“For me the most humbling experience was when I was feeling faint and trying to keep up with the youngsters.  I do not consider myself a weakling – especially in that kind of situation!  Low point was throwing the banana into the woods that L. was trying to make me eat and having her catch me do it!  High point was rehydrating, getting my strength back and enjoying the walk again – hitting a strong pace and not even noticing that it was 90 degrees.”

“I have been racking my brain as to what part to really highlight from this event so here are a few moments that stood out for me.

  • The pride I felt as our team was declared to be the 27th out of 85 teams during the hike from checkpoint 2 – 3
  • Talking each other through the mud bog as we had only 2 lights and we were working in pairs to get each other through in one piece… Wet of course!
  • How amazing that burger tasted at the 56-km mark – checkpoint 4
  • Getting hosed off for Poison Ivy and treated in the EMS Station while some guy puked his guts out from dehydration and heat stroke

But most importantly, talking each other through the pain and mental exhaustion as we worked tirelessly from checkpoint to checkpoint. I could not have done it without my amazing colleagues and friends by my side. The event took each and every one of us on a whirlwind of a journey. It was a team challenge, a personal struggle and in the end a fight for who could survive it to the finish line. At the end our focus was not on ourselves or our injuries and pains; it was a focus to cheer on L. and B. to the end. I could not have been prouder to be a part of TrojanOne and what we had accomplished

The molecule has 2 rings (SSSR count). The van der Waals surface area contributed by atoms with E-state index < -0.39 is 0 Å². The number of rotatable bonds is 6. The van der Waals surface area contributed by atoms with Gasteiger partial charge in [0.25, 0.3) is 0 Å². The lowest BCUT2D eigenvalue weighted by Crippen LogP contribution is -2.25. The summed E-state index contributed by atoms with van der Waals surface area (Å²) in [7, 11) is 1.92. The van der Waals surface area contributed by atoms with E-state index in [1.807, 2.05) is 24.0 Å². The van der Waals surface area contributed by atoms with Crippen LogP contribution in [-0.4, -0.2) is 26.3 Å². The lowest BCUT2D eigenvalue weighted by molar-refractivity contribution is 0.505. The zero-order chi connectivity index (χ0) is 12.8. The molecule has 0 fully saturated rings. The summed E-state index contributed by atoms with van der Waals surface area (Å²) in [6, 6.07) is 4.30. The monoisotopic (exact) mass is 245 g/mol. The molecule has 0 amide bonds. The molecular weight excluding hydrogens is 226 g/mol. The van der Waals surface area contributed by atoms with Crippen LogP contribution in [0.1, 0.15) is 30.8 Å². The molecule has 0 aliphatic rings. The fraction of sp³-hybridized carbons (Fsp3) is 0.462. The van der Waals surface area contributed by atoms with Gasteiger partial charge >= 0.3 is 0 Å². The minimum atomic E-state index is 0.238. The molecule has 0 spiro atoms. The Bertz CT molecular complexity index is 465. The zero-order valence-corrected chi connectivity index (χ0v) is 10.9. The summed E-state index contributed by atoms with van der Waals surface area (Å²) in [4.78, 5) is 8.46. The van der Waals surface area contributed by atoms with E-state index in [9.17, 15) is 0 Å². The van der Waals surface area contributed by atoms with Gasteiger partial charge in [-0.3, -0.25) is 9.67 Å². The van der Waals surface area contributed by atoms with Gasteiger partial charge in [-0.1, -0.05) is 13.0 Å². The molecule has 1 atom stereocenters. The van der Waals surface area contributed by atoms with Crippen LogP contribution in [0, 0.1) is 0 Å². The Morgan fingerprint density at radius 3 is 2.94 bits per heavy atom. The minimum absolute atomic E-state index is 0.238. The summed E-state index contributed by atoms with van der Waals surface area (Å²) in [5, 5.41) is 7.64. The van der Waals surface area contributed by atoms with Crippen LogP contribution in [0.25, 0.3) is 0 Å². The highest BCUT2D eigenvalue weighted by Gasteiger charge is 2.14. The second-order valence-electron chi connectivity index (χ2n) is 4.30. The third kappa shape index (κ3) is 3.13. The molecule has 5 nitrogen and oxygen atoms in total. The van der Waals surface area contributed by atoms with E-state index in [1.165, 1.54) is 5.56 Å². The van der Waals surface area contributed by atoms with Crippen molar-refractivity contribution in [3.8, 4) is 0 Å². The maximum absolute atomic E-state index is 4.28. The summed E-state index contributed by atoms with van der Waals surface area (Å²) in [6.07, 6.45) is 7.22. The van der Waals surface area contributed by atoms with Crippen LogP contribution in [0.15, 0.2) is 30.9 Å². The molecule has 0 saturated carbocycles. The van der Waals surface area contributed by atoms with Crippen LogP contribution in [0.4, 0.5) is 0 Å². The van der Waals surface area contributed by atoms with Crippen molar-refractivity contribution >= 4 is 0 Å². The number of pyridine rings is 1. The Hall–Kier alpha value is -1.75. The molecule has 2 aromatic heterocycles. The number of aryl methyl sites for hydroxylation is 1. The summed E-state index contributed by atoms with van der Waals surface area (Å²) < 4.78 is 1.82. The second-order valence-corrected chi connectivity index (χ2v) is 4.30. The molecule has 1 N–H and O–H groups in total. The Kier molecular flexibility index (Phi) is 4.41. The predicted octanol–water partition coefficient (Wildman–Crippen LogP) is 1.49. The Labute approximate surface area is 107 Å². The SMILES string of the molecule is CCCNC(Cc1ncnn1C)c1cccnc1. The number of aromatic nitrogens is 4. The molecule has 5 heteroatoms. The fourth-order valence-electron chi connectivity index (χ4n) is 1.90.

By far Oxfam Trailwalker is the hardest thing I have ever done in my life… We saw each other out of our darkest moments mentally and physically, and were willing to do anything to energize and give each other strength to make it through.

When L. and B. crossed that finish line, we all crossed that finish line. It wasn¹t about how far we hiked, it was about the journey we went through to get there”


Some “only” made it 40km – that’s a marathon FYI.

Some made it 60, 80, 85…that’s two marathons.

Some conquered it all. 100km. Call it two Vegas Miles.

5 thoughts on “The Crazy 8: Triumph and Tears at Oxfam Trailwalker

  1. Very nice writing! Great article. You captured it perfectly (except that nobody offered to carry us across the river, and that would have been very, very nice).
    And, congratulations to all of you on your achievement.

    Rick (a fellow Trailwalker)
    Barbie and the Barbarians

    1. Thanks Rick. Congrats on making it across the river!

      Was this your first Trailwalk or are the Barbarians vets?

      1. Thanks. B and the Bs was comprised of 2 Trailwalker veterans who came up just short on their first attempt, and 2 Trailwalker newbies with experience in other endurance events. Turned out to be a very good mix. Most fun I’ve ever had crossing a finish line, and greatest sense of accomplishment. Maybe it’s the 36 hours of delayed gratification! Anyway, congrats again, and thanks for the article.

  2. Ahhh, the memories…
    I loved your post!!!
    We also participated in the event this year… I slipped and fell in the bog up to my neck, and was very happy when we crossed the river, as it gave me an opportunity to wash some of the stink off.
    I don’t even think the ropes were there when we crossed (as we hit the river in the dark on day 1).
    This was my third year participating in the event, and I’m already looking forward to next year.
    Thanks for sharing your experience.